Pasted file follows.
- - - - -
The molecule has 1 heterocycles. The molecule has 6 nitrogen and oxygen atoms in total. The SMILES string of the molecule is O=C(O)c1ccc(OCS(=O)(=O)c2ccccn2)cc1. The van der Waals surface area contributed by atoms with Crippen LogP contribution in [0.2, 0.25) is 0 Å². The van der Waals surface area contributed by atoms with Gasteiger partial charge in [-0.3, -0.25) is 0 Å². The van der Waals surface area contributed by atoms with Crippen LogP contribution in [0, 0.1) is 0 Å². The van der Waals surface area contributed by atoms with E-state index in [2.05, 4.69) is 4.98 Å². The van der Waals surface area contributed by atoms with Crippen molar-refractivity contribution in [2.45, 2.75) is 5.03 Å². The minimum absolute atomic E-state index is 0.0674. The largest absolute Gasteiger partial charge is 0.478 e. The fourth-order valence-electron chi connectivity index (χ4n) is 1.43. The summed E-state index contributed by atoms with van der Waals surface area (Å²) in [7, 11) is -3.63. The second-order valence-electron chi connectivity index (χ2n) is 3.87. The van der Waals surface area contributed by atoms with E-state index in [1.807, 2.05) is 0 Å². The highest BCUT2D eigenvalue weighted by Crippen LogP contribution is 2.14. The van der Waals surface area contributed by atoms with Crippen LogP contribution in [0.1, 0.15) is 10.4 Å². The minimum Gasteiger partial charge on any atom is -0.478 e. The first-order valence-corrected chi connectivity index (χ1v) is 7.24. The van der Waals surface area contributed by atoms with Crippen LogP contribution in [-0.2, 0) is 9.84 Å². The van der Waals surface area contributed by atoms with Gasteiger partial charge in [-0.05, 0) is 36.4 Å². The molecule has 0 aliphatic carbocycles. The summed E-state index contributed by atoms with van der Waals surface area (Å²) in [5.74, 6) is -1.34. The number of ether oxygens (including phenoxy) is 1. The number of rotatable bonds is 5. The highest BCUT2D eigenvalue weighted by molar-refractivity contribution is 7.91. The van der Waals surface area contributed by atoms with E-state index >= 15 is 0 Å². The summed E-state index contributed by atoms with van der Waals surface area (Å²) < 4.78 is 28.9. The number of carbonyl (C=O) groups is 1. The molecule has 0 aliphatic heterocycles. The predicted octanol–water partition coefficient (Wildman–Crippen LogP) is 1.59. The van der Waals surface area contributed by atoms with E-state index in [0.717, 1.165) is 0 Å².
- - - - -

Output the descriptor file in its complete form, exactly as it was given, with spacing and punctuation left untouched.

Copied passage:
The molecule has 1 heterocycles. The molecule has 6 nitrogen and oxygen atoms in total. The SMILES string of the molecule is O=C(O)c1ccc(OCS(=O)(=O)c2ccccn2)cc1. The van der Waals surface area contributed by atoms with Crippen LogP contribution in [0.2, 0.25) is 0 Å². The van der Waals surface area contributed by atoms with Gasteiger partial charge in [-0.3, -0.25) is 0 Å². The van der Waals surface area contributed by atoms with Crippen LogP contribution in [0, 0.1) is 0 Å². The van der Waals surface area contributed by atoms with E-state index in [2.05, 4.69) is 4.98 Å². The van der Waals surface area contributed by atoms with Crippen molar-refractivity contribution in [2.45, 2.75) is 5.03 Å². The minimum absolute atomic E-state index is 0.0674. The largest absolute Gasteiger partial charge is 0.478 e. The fourth-order valence-electron chi connectivity index (χ4n) is 1.43. The summed E-state index contributed by atoms with van der Waals surface area (Å²) in [7, 11) is -3.63. The second-order valence-electron chi connectivity index (χ2n) is 3.87. The van der Waals surface area contributed by atoms with E-state index in [1.807, 2.05) is 0 Å². The highest BCUT2D eigenvalue weighted by Crippen LogP contribution is 2.14. The van der Waals surface area contributed by atoms with Crippen LogP contribution in [0.1, 0.15) is 10.4 Å². The minimum Gasteiger partial charge on any atom is -0.478 e. The first-order valence-corrected chi connectivity index (χ1v) is 7.24. The van der Waals surface area contributed by atoms with Crippen LogP contribution in [-0.2, 0) is 9.84 Å². The van der Waals surface area contributed by atoms with Gasteiger partial charge in [-0.05, 0) is 36.4 Å². The molecule has 0 aliphatic carbocycles. The summed E-state index contributed by atoms with van der Waals surface area (Å²) in [5.74, 6) is -1.34. The number of ether oxygens (including phenoxy) is 1. The number of rotatable bonds is 5. The highest BCUT2D eigenvalue weighted by molar-refractivity contribution is 7.91. The van der Waals surface area contributed by atoms with E-state index >= 15 is 0 Å². The summed E-state index contributed by atoms with van der Waals surface area (Å²) < 4.78 is 28.9. The number of carbonyl (C=O) groups is 1. The molecule has 0 aliphatic heterocycles. The predicted octanol–water partition coefficient (Wildman–Crippen LogP) is 1.59. The van der Waals surface area contributed by atoms with E-state index in [0.717, 1.165) is 0 Å².